Tuesday, 17 October 2017

127 William Thomas o Lan

127 William Thomas o Lan
Which Swansea statue commemorates a pioneer?  It is evidently not those of J.H. Vivian MP in Ferrara Square, his son H.H. Vivian outside St Mary’s Church, Dylan Thomas by the Pump House, Ivor Allchurch outside the Liberty Stadium, the soldier on the Boer War cenotaph on the Promenade, or Captain Cat in the Marina.  It is the Victoria Park statue outside the Patti Pavilion of Alderman William Thomas o Lan, known as “The Pioneer of Open Spaces”.  This now stands alone, though it used to have the two Vivian statues on either side, and the Boer War statue had also been in Victoria Park - before a major segment was appropriated for building the Guildhall.
William Thomas was born in Lan Manor, Trewyddfa, Morriston, in 1816.  His father was agent to the Morris family, and a partner in the Millbrook Iron Company. William Thomas joined that firm, and married in 1853 in Shrewsbury, though his wife died seven years later.  They had no children, and he never re-married.  Since its formation in 1851, he was a director of the Landore Tinplate Company, which at its peak had 1,000 employees.  With a 122-acre estate near Defynnog, William Thomas was a keen fisherman on the river Tywi.  He became a captain in the local militia, the 4th Glamorgan Rifles, and was elected to Swansea Council in 1871, where he became a vociferous campaigner for open spaces, seeking recreational facilities for all. 
The rapid increase of industrialisation in the 19th century had left little land for recreation, and while the Council’s plans to lay out Cwmdonkin Park would benefit middle–class residents living nearby, most of the working population who lived in the docks and lower Swansea Valley areas were not catered for.  So William Thomas offered a prize at the 1874 Christmas Eisteddfod at Morriston’s Libanus Chapel for the best essay in English or Welsh on the desirability and advantages of recreation grounds for the working classes and the poor children of Swansea.  His challenge elicited eight essays, with first prize of 20 guineas going to R. Rice Davies of Brunswick Street.  Even better, there was an offer of a suitable piece of land for recreation.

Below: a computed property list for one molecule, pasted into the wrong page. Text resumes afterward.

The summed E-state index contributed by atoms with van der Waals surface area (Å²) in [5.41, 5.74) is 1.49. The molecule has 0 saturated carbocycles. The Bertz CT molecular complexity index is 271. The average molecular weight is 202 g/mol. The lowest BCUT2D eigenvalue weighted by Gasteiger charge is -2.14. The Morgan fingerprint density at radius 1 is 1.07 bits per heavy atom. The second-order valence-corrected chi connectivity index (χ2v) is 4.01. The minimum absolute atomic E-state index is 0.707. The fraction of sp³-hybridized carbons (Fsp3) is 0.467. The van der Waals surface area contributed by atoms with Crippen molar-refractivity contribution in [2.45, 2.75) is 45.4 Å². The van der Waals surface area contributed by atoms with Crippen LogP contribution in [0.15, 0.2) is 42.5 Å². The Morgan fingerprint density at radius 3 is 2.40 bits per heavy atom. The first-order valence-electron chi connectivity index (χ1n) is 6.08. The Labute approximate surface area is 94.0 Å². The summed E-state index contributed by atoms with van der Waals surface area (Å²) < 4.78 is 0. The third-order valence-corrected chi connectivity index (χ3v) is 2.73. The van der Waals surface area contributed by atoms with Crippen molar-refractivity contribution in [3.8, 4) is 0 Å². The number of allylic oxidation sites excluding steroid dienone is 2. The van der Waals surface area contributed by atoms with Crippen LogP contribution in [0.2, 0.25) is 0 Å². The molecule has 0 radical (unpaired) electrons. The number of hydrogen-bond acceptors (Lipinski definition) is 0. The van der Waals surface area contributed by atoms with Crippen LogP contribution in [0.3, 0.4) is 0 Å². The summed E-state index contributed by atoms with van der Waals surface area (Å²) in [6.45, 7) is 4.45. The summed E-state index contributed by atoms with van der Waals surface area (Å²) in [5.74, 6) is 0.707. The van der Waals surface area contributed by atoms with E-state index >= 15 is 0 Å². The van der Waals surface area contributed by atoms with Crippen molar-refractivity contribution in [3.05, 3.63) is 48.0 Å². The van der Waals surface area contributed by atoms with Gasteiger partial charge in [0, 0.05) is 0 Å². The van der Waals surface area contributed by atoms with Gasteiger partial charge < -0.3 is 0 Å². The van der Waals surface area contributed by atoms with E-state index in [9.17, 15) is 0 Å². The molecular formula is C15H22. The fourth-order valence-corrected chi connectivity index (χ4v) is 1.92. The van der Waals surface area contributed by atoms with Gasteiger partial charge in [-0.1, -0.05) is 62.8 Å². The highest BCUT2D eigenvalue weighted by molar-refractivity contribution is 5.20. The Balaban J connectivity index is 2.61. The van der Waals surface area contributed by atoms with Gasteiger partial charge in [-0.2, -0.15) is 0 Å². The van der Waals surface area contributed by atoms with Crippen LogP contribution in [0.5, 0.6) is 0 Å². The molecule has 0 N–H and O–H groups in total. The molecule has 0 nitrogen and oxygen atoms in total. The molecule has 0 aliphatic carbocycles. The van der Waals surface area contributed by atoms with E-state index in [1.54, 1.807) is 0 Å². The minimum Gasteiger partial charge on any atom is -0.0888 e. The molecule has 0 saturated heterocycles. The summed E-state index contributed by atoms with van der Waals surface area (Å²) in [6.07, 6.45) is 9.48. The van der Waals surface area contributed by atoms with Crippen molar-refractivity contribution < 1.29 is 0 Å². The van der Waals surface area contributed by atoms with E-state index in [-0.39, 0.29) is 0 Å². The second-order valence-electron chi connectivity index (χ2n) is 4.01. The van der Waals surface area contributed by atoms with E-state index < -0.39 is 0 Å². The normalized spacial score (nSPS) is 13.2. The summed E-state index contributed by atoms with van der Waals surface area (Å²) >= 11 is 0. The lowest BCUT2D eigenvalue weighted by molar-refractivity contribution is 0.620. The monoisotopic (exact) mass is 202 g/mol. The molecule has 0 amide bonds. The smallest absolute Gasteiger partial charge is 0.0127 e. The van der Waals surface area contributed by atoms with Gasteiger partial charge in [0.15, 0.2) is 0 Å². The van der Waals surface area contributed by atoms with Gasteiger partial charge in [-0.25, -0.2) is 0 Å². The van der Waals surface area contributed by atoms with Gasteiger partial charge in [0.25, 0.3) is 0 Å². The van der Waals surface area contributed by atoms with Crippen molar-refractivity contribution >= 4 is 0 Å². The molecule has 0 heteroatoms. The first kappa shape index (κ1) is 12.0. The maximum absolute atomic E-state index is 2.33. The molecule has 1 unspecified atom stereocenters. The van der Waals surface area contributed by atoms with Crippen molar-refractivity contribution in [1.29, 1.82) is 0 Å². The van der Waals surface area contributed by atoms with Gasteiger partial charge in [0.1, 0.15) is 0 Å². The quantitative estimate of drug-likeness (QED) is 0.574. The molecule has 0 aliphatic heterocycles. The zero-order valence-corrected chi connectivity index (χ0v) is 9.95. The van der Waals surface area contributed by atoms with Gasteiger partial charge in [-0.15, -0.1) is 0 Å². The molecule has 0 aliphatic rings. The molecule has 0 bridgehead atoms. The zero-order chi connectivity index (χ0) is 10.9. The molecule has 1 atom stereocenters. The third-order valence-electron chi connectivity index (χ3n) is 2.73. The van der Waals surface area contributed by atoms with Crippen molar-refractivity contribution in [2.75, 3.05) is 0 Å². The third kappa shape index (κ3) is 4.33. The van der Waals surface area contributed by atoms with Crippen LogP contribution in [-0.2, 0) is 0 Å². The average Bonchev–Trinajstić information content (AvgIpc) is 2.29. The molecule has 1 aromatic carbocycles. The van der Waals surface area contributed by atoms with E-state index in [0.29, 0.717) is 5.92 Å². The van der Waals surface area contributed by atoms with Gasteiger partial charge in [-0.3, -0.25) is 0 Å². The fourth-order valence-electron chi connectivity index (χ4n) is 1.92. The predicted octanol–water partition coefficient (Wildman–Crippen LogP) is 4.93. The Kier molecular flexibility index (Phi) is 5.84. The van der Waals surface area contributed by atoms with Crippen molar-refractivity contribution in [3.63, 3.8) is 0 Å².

John Dillwyn Llewelyn of Penllergare responded to William Thomas’s challenge by offering the 42-acre Cnap Llwyd Farm, near the ruins of Morris Castle, to the people of Swansea.  Later he also gave £1,000 towards the expense of the farm being laid out as a park.  During William Thomas’s term as mayor, this was officially opened in October 1878 by his son John Talbot Dillwyn Llewelyn (as his father was unwell), and named Parc Llewelyn.  The day was declared a local holiday, with a fireworks display in the evening.
William Thomas went on to secure the land for Victoria Park, opened in 1887 in honour of Queen Victoria’s Golden Jubilee, Brynmelyn Park the following year, as well as the Recreation Ground at St Helen’s, and Brynmill Park.  He was appointed Chief Magistrate, and after 23 years retired from the Council in 1894.  The Eastside was accommodated with the opening of Jersey Park in Dan-y-graig in 1903. 
Bandstands were a regular feature of those early parks, which in the case of Victoria Park could also be used for drill by the local militia, and staging Bostock and Wombwell’s Menagerie, and Buffalo Bill’s Wild West Show.  There were games of tennis and bowls at several parks, with cricket at Parc Llewelyn, and Brynmill Lake was used by a model yacht club.  The Gorsedd ceremony was held in Cwmdonkin Park in August 1907 when Swansea hosted the National Eisteddfod, for Singleton did not become a public park until 1920.       
The statue of the man who inspired all these was funded by public subscription and unveiled in Victoria Park in 1906, three years before the death of William Thomas, the “pioneer and champion of open spaces”.                                                            

1 comment:

  1. Indeed a great gentleman to whom we owe a great debt for his championing of open spaces.